“Data collectors,” say the guidelines, “may not collect personal information from children, unless it is relevant, necessary and socially acceptable.”

* has a special privacy policy for site visitors 16 and under that states that “no information should be submitted to or posted at Disney Online’s Web sites by children 16 years of age or under without their parent’s or guardian’s consent.” The company further states that it “does not provide any personally identifying information, regardless of its source, to any third party for any purpose whatsoever.”

America Online last week announced a new privacy policy that gives users more control over how their personal information is used and promises not to collect information from children under 12 without written parental consent.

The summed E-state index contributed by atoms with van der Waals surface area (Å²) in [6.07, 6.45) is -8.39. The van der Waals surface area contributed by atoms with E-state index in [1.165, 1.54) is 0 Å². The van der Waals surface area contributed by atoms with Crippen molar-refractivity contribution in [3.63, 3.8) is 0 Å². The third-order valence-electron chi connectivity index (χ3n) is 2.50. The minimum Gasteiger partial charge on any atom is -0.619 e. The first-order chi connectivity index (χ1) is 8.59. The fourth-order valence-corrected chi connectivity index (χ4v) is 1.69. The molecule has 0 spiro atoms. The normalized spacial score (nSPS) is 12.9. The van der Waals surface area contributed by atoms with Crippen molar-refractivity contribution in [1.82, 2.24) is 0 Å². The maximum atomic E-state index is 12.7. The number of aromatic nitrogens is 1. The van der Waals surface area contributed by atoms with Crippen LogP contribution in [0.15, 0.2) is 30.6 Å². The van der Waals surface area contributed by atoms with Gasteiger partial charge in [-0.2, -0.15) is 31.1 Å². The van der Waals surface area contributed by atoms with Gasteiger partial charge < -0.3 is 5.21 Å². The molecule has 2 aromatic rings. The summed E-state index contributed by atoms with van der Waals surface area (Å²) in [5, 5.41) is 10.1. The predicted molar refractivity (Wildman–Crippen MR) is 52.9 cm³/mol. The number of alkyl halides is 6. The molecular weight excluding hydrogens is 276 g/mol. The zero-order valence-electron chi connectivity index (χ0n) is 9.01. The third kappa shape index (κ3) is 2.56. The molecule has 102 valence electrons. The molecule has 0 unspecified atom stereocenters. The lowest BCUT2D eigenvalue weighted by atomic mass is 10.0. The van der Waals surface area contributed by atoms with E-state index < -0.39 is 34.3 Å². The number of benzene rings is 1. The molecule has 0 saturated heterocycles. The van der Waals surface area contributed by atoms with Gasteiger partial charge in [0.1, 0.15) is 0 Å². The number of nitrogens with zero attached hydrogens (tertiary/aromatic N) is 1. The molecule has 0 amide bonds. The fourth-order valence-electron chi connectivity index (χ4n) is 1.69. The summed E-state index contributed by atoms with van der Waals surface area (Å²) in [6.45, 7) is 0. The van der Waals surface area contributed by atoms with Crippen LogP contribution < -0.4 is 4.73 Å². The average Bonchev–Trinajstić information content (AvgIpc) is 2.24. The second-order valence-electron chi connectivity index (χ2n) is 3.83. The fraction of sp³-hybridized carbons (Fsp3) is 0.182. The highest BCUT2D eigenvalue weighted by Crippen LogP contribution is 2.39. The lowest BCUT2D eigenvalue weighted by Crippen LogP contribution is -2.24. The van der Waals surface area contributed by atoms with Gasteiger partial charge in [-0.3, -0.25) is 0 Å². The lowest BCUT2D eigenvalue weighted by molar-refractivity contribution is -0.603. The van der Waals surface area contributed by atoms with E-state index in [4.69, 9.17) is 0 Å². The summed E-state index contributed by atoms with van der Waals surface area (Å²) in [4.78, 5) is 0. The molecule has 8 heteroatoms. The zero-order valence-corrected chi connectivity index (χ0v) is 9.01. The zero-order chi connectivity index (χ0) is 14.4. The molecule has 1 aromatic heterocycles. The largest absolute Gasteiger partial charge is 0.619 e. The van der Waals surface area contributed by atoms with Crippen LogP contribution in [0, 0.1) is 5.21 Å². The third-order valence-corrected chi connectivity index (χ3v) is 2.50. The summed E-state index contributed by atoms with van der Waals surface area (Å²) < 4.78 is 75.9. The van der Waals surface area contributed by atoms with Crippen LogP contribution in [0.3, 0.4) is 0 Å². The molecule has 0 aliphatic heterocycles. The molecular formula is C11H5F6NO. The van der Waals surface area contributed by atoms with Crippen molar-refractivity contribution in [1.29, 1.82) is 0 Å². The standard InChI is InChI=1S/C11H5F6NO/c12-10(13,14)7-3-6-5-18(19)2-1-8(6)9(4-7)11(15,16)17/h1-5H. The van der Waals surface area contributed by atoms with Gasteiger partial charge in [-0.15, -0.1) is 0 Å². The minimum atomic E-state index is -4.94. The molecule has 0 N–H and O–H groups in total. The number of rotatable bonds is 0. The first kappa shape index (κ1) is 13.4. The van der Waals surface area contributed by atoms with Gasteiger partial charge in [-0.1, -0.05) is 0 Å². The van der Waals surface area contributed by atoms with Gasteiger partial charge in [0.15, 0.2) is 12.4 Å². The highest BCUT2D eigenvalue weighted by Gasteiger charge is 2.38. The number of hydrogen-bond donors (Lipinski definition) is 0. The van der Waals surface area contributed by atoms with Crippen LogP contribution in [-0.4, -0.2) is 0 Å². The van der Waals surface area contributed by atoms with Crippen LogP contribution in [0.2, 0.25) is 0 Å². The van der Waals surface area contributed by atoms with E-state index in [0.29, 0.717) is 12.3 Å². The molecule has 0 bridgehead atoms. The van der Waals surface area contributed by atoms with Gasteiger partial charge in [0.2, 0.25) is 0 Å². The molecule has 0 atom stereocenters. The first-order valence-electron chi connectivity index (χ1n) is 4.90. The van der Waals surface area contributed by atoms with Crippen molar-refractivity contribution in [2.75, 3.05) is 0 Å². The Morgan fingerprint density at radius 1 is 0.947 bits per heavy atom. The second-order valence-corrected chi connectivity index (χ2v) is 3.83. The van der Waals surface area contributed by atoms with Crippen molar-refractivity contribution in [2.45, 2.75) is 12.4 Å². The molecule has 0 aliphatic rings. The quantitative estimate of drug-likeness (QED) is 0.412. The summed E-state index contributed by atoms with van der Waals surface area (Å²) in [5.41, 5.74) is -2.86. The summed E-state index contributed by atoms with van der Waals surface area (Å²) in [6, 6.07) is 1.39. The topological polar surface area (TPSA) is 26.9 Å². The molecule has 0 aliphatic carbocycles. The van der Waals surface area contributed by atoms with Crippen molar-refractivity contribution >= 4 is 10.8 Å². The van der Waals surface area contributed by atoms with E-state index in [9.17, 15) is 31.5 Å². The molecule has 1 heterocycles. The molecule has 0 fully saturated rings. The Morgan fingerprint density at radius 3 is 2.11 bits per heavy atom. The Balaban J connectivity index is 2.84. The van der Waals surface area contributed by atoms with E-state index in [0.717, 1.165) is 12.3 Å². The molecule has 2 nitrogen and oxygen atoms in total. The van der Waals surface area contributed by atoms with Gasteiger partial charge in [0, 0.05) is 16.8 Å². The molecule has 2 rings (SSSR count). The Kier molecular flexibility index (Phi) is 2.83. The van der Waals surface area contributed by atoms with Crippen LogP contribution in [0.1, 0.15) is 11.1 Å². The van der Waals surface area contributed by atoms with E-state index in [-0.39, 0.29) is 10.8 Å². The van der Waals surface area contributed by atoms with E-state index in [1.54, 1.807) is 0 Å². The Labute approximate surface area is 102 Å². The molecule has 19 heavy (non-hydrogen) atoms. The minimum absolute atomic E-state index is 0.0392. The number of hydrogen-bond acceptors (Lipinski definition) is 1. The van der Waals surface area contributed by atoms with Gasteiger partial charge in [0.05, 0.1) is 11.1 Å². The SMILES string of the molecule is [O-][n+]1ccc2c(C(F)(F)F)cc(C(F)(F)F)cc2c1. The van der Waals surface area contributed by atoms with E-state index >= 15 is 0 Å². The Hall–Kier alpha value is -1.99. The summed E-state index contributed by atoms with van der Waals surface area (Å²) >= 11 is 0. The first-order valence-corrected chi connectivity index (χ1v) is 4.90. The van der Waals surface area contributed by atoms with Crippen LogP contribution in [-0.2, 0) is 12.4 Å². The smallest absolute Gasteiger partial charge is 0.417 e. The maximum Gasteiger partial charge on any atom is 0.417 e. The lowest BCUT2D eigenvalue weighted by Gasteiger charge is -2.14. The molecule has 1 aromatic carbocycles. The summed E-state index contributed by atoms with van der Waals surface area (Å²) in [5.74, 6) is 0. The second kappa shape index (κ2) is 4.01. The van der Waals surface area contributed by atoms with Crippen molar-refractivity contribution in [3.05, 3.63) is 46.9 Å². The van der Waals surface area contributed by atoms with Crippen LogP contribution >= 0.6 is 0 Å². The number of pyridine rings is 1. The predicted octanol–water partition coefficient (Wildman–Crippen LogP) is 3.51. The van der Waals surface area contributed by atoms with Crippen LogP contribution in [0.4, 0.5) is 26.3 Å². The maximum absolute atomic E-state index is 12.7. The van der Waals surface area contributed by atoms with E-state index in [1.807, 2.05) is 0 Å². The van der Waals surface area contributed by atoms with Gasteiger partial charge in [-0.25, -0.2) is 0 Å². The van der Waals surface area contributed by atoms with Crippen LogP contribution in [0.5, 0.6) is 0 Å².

The FTC report recommended legislation that would require site operators to obtain parental consent before information is collected from children under 12. For kids over 12, the agency wants to require that parents be told the site is collecting information about their kids and “give them the opportunity to remove the information from the site’s database.”


As I wrote in an earlier column, using a Web site to collect e-mail addresses is a good way to keep in touch with customers, but there is a distinction between wanted commercial e-mail and spam. If you do create an e-mail list, only mail to people who have asked to receive your mail and give people information on how they can “unsubscribe.” And be sure to disclose your policies regarding the e-mail list as part of your privacy policy.


You can e-mail Lawrence J. Magid at and visit his Web site at On AOL, use keyword “LarryMagid.”